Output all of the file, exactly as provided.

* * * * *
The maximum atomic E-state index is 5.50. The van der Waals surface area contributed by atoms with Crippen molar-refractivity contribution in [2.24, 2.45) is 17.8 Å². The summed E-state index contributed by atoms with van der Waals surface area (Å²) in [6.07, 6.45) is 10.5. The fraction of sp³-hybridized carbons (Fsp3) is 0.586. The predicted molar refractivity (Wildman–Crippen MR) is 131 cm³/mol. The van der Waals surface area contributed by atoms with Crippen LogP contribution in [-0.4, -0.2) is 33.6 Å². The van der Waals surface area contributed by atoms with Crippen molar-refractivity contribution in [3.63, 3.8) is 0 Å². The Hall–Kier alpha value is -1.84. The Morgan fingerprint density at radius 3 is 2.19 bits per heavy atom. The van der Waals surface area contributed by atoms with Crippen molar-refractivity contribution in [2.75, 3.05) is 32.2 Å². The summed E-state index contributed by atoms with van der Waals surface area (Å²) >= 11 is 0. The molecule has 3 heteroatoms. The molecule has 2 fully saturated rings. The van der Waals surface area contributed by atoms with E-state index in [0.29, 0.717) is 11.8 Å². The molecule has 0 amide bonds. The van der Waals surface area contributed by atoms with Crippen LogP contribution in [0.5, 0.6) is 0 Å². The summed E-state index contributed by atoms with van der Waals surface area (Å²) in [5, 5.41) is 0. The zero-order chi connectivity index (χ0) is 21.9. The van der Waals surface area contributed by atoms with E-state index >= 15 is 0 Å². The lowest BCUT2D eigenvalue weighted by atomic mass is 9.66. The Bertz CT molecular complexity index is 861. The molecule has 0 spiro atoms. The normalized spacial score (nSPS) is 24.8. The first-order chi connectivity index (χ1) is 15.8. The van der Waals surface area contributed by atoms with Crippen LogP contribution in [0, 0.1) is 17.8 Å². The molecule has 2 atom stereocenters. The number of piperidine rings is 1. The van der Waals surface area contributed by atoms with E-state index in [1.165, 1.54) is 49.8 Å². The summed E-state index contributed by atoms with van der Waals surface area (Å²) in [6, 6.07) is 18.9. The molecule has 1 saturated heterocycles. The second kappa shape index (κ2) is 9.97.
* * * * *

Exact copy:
The maximum atomic E-state index is 5.50. The van der Waals surface area contributed by atoms with Crippen molar-refractivity contribution in [2.24, 2.45) is 17.8 Å². The summed E-state index contributed by atoms with van der Waals surface area (Å²) in [6.07, 6.45) is 10.5. The fraction of sp³-hybridized carbons (Fsp3) is 0.586. The predicted molar refractivity (Wildman–Crippen MR) is 131 cm³/mol. The van der Waals surface area contributed by atoms with Crippen LogP contribution in [-0.4, -0.2) is 33.6 Å². The van der Waals surface area contributed by atoms with Crippen molar-refractivity contribution in [3.63, 3.8) is 0 Å². The Hall–Kier alpha value is -1.84. The Morgan fingerprint density at radius 3 is 2.19 bits per heavy atom. The van der Waals surface area contributed by atoms with Crippen molar-refractivity contribution in [2.75, 3.05) is 32.2 Å². The summed E-state index contributed by atoms with van der Waals surface area (Å²) >= 11 is 0. The molecule has 3 heteroatoms. The molecule has 2 fully saturated rings. The van der Waals surface area contributed by atoms with E-state index in [0.29, 0.717) is 11.8 Å². The molecule has 0 amide bonds. The van der Waals surface area contributed by atoms with Crippen LogP contribution in [0.5, 0.6) is 0 Å². The summed E-state index contributed by atoms with van der Waals surface area (Å²) in [5, 5.41) is 0. The zero-order chi connectivity index (χ0) is 21.9. The van der Waals surface area contributed by atoms with E-state index >= 15 is 0 Å². The lowest BCUT2D eigenvalue weighted by atomic mass is 9.66. The Bertz CT molecular complexity index is 861. The molecule has 0 spiro atoms. The normalized spacial score (nSPS) is 24.8. The first-order chi connectivity index (χ1) is 15.8. The van der Waals surface area contributed by atoms with Crippen LogP contribution in [0, 0.1) is 17.8 Å². The molecule has 2 atom stereocenters. The number of piperidine rings is 1. The van der Waals surface area contributed by atoms with E-state index in [1.165, 1.54) is 49.8 Å². The summed E-state index contributed by atoms with van der Waals surface area (Å²) in [6, 6.07) is 18.9. The molecule has 1 saturated heterocycles. The second kappa shape index (κ2) is 9.97.